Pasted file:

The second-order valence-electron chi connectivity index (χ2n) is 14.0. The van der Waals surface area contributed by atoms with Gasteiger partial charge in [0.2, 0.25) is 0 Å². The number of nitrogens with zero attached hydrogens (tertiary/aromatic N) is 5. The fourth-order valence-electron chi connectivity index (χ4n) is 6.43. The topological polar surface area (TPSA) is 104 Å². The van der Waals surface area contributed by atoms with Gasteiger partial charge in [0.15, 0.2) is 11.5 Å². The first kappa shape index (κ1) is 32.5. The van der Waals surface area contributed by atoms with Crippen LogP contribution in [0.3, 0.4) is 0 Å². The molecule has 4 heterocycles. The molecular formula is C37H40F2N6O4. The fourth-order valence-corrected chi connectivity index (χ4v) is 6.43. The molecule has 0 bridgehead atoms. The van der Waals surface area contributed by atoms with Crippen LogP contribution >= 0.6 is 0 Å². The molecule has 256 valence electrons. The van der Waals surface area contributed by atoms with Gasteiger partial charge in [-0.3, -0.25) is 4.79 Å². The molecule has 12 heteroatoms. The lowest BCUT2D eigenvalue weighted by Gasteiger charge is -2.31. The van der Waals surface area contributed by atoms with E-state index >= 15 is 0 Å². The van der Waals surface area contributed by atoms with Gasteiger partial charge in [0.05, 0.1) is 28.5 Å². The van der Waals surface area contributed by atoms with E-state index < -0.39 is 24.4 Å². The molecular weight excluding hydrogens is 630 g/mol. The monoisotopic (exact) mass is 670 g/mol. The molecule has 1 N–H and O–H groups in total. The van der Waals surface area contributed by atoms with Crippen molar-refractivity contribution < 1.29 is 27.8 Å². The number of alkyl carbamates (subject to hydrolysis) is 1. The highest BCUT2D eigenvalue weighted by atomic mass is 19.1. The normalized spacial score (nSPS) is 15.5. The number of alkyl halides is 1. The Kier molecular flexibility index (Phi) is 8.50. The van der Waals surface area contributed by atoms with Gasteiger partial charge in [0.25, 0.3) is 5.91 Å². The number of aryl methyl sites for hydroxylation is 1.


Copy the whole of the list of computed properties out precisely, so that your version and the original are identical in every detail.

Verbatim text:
The second-order valence-electron chi connectivity index (χ2n) is 14.0. The van der Waals surface area contributed by atoms with Gasteiger partial charge in [0.2, 0.25) is 0 Å². The number of nitrogens with zero attached hydrogens (tertiary/aromatic N) is 5. The fourth-order valence-electron chi connectivity index (χ4n) is 6.43. The topological polar surface area (TPSA) is 104 Å². The van der Waals surface area contributed by atoms with Gasteiger partial charge in [0.15, 0.2) is 11.5 Å². The first kappa shape index (κ1) is 32.5. The van der Waals surface area contributed by atoms with Crippen LogP contribution in [0.3, 0.4) is 0 Å². The molecule has 4 heterocycles. The molecular formula is C37H40F2N6O4. The fourth-order valence-corrected chi connectivity index (χ4v) is 6.43. The molecule has 0 bridgehead atoms. The van der Waals surface area contributed by atoms with Crippen LogP contribution >= 0.6 is 0 Å². The molecule has 256 valence electrons. The van der Waals surface area contributed by atoms with Gasteiger partial charge in [-0.3, -0.25) is 4.79 Å². The molecule has 12 heteroatoms. The lowest BCUT2D eigenvalue weighted by Gasteiger charge is -2.31. The van der Waals surface area contributed by atoms with E-state index >= 15 is 0 Å². The van der Waals surface area contributed by atoms with Gasteiger partial charge in [0.05, 0.1) is 28.5 Å². The van der Waals surface area contributed by atoms with E-state index < -0.39 is 24.4 Å². The molecular weight excluding hydrogens is 630 g/mol. The monoisotopic (exact) mass is 670 g/mol. The molecule has 1 N–H and O–H groups in total. The van der Waals surface area contributed by atoms with Crippen molar-refractivity contribution < 1.29 is 27.8 Å². The number of alkyl carbamates (subject to hydrolysis) is 1. The highest BCUT2D eigenvalue weighted by atomic mass is 19.1. The normalized spacial score (nSPS) is 15.5. The number of alkyl halides is 1. The Kier molecular flexibility index (Phi) is 8.50. The van der Waals surface area contributed by atoms with Gasteiger partial charge in [0.25, 0.3) is 5.91 Å². The number of aryl methyl sites for hydroxylation is 1.